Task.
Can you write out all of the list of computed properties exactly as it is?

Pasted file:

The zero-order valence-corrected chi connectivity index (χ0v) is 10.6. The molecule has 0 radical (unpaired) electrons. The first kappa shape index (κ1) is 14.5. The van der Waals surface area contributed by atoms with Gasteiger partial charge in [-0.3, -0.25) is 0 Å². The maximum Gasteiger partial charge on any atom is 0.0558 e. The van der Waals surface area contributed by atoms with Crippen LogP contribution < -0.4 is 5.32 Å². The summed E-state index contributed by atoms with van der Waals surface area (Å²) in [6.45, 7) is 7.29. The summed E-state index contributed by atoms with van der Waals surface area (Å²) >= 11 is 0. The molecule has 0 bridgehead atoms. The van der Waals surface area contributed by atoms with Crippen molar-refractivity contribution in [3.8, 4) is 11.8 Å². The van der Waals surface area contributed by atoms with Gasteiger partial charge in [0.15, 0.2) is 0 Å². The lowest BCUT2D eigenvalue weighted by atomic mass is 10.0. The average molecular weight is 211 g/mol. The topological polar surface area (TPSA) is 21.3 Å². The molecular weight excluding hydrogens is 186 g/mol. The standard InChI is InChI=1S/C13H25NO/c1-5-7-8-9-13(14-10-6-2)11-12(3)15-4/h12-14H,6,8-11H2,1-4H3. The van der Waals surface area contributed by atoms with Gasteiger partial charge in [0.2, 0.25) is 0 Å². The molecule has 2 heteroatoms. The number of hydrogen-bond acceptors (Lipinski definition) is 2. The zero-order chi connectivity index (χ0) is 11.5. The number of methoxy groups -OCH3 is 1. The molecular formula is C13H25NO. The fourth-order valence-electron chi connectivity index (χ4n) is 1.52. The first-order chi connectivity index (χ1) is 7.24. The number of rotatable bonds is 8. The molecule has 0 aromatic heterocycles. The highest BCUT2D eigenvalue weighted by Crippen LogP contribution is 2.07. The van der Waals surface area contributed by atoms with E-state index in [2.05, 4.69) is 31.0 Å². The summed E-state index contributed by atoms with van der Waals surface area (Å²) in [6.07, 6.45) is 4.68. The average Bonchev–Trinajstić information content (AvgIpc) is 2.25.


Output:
The zero-order valence-corrected chi connectivity index (χ0v) is 10.6. The molecule has 0 radical (unpaired) electrons. The first kappa shape index (κ1) is 14.5. The van der Waals surface area contributed by atoms with Gasteiger partial charge in [-0.3, -0.25) is 0 Å². The maximum Gasteiger partial charge on any atom is 0.0558 e. The van der Waals surface area contributed by atoms with Crippen LogP contribution < -0.4 is 5.32 Å². The summed E-state index contributed by atoms with van der Waals surface area (Å²) in [6.45, 7) is 7.29. The summed E-state index contributed by atoms with van der Waals surface area (Å²) >= 11 is 0. The molecule has 0 bridgehead atoms. The van der Waals surface area contributed by atoms with Crippen molar-refractivity contribution in [3.8, 4) is 11.8 Å². The van der Waals surface area contributed by atoms with Gasteiger partial charge in [0.15, 0.2) is 0 Å². The lowest BCUT2D eigenvalue weighted by atomic mass is 10.0. The average molecular weight is 211 g/mol. The topological polar surface area (TPSA) is 21.3 Å². The molecular weight excluding hydrogens is 186 g/mol. The standard InChI is InChI=1S/C13H25NO/c1-5-7-8-9-13(14-10-6-2)11-12(3)15-4/h12-14H,6,8-11H2,1-4H3. The van der Waals surface area contributed by atoms with Gasteiger partial charge in [0.2, 0.25) is 0 Å². The molecule has 2 heteroatoms. The number of hydrogen-bond acceptors (Lipinski definition) is 2. The zero-order chi connectivity index (χ0) is 11.5. The number of methoxy groups -OCH3 is 1. The molecular formula is C13H25NO. The fourth-order valence-electron chi connectivity index (χ4n) is 1.52. The first-order chi connectivity index (χ1) is 7.24. The number of rotatable bonds is 8. The molecule has 0 aromatic heterocycles. The highest BCUT2D eigenvalue weighted by Crippen LogP contribution is 2.07. The van der Waals surface area contributed by atoms with E-state index in [2.05, 4.69) is 31.0 Å². The summed E-state index contributed by atoms with van der Waals surface area (Å²) in [6.07, 6.45) is 4.68. The average Bonchev–Trinajstić information content (AvgIpc) is 2.25.